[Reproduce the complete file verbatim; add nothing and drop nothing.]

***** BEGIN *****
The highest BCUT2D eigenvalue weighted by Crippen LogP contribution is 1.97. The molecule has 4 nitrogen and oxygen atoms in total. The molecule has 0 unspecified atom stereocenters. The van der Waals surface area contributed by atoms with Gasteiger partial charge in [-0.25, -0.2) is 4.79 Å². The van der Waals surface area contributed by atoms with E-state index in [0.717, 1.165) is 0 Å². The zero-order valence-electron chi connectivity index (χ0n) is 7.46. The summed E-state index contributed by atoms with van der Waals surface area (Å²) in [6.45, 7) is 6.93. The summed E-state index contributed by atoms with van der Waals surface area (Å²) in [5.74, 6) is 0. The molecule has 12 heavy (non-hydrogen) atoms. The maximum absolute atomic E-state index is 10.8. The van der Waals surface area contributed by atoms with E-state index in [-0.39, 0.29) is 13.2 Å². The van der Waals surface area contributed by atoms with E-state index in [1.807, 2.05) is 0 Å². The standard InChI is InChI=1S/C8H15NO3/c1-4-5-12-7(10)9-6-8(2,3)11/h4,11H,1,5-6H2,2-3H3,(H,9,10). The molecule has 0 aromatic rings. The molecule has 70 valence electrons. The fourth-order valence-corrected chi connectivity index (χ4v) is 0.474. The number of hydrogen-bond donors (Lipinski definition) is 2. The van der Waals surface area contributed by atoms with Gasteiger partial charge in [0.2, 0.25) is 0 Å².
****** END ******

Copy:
The highest BCUT2D eigenvalue weighted by Crippen LogP contribution is 1.97. The molecule has 4 nitrogen and oxygen atoms in total. The molecule has 0 unspecified atom stereocenters. The van der Waals surface area contributed by atoms with Gasteiger partial charge in [-0.25, -0.2) is 4.79 Å². The van der Waals surface area contributed by atoms with E-state index in [0.717, 1.165) is 0 Å². The zero-order valence-electron chi connectivity index (χ0n) is 7.46. The summed E-state index contributed by atoms with van der Waals surface area (Å²) in [6.45, 7) is 6.93. The summed E-state index contributed by atoms with van der Waals surface area (Å²) in [5.74, 6) is 0. The molecule has 12 heavy (non-hydrogen) atoms. The maximum absolute atomic E-state index is 10.8. The van der Waals surface area contributed by atoms with E-state index in [-0.39, 0.29) is 13.2 Å². The van der Waals surface area contributed by atoms with E-state index in [1.807, 2.05) is 0 Å². The standard InChI is InChI=1S/C8H15NO3/c1-4-5-12-7(10)9-6-8(2,3)11/h4,11H,1,5-6H2,2-3H3,(H,9,10). The molecule has 0 aromatic rings. The molecule has 70 valence electrons. The fourth-order valence-corrected chi connectivity index (χ4v) is 0.474. The number of hydrogen-bond donors (Lipinski definition) is 2. The van der Waals surface area contributed by atoms with Gasteiger partial charge in [0.2, 0.25) is 0 Å².